Sunday, August 23, 2009


My life does not have a lot of silence, stillness, or solitude despite the fact that these are three things that I love very much. I work with an energetic group of over-achieving feminists and the office is always hectic with the fight against injustice and the loud and vocal humor it takes to cut the heaviness of our work. I seldom have time alone in my house and few hours where there isn't some boy, little or big, sidled up against me or jumping, wrestling, or talking at top volume about some VERY IMPORTANT game or movie reference. If I am to have those important "s words" in my life, I have to actively seek them out and make them a priority. Clearly I haven't been doing enough of that lately because during the moments I have taken I find I have a bumpy transition from the hum that is emitted from the machine that is my life. It reminds me of the days when I lived in New York City and would occasionally visit my former in-laws on their rural Wisconsin farm land. It would take days for my ears to adjust to silence and for my body to relax from constant movement.

This morning, I went into the silence. It started with a drive to Como Lake with the idea that I'd get a little exercise by walking the path around the lake. I brought my iPod, but when I got there, on this clear cool late summer morning, I decided that I needed to tune in with all my senses to what was going on around me. After the 1.6 mile walk, I needed a little more, so I headed over the the Harriet Alexander Nature Center. I did something I almost never do on the drive over. I turned off the radio and opened the windows. I listened to the sounds of my car, the pavement, the light wind outside. I was the only person there when I got to Harriet Alexander. This was a contrast to Como, where the sounds of the conversations of my fellow walkers and the sounds of the traffic around the lake competed with the sounds of nature. I hiked around a little bit, listening to my footsteps, snapping twigs, rustling animals, and calling birds. I went into the marsh, and at one point, sat down on the board walk and let the whole experience of being there in that moment wash over me. I felt the warmth of the sun on my skin as well as the coolness of the air. I heard the frogs, the crickets, the birds, and, more off in the distance, the traffic. I looked at the vibrant lime green of the algae and the bright purple of the fireweed. For just that moment, I was aware of the singularity of my life, of my specific place in the web, of silence and stillness and solitude and how I need those things as much as any other nourishment.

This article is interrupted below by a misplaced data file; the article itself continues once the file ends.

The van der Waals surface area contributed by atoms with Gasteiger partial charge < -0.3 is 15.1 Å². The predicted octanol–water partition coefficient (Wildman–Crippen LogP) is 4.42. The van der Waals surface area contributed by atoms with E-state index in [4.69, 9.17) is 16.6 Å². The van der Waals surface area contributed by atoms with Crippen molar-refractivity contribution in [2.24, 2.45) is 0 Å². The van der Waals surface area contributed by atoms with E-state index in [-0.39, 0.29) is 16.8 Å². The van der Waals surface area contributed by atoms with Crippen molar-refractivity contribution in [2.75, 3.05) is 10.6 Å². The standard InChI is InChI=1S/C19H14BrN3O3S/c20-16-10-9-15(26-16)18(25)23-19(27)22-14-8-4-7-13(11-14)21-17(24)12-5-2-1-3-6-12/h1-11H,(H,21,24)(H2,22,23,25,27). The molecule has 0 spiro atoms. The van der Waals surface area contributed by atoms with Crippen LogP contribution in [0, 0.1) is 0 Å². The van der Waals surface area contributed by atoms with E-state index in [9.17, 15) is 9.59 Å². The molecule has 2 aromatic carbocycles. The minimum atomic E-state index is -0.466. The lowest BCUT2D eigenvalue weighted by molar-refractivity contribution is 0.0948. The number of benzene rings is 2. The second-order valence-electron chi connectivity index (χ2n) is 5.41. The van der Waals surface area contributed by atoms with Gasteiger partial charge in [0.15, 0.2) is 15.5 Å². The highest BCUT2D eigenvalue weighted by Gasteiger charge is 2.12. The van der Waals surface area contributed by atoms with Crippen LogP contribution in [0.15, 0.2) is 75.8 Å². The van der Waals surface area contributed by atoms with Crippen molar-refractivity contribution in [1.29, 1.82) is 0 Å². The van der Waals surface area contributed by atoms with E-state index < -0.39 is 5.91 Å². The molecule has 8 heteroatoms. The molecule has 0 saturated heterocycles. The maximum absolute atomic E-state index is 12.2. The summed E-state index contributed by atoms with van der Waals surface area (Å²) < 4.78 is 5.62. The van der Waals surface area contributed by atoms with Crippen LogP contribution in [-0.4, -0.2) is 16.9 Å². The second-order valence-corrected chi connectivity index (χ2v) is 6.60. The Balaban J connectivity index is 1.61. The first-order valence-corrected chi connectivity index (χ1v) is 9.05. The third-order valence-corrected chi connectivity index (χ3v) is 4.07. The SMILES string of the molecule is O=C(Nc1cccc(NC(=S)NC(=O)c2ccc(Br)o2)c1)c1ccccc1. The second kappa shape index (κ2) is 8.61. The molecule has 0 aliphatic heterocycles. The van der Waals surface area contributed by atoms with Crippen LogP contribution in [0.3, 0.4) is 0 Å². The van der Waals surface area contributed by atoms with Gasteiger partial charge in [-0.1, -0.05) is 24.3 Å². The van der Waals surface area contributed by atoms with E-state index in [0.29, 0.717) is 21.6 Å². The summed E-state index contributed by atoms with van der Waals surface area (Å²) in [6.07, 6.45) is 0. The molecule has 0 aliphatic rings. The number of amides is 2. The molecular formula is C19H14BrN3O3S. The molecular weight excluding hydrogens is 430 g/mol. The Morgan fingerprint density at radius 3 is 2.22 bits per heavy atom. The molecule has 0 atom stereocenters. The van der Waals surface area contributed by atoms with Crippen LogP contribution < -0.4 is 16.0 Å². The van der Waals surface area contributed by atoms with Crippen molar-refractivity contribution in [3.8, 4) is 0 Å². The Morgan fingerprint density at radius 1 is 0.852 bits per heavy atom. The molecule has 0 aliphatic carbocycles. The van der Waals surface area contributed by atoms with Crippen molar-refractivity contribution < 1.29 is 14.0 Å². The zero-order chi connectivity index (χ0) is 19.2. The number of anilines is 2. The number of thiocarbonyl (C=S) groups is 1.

So I'm making a commitment to give myself the gift of quiet at least once a week (more if I can get it). I'm committing to find time to be alone and still and to fully inhabit those moments. I'm hoping that the moments will begin to radiate outward into the rest of my life so that I can retain equanimity wherever I am and whatever I am doing.

1 comment:

butterflydiamondpancake said...

I loved reading this story. I've enjoyed many days of quiet since the children have gone off to school. Today especially, I have lit some candles and have just listened to the hum of the washer/dryer and the tapping of the keyboard as I respond to your blogs. No tv, no radio, just the lovely quiet of homesounds.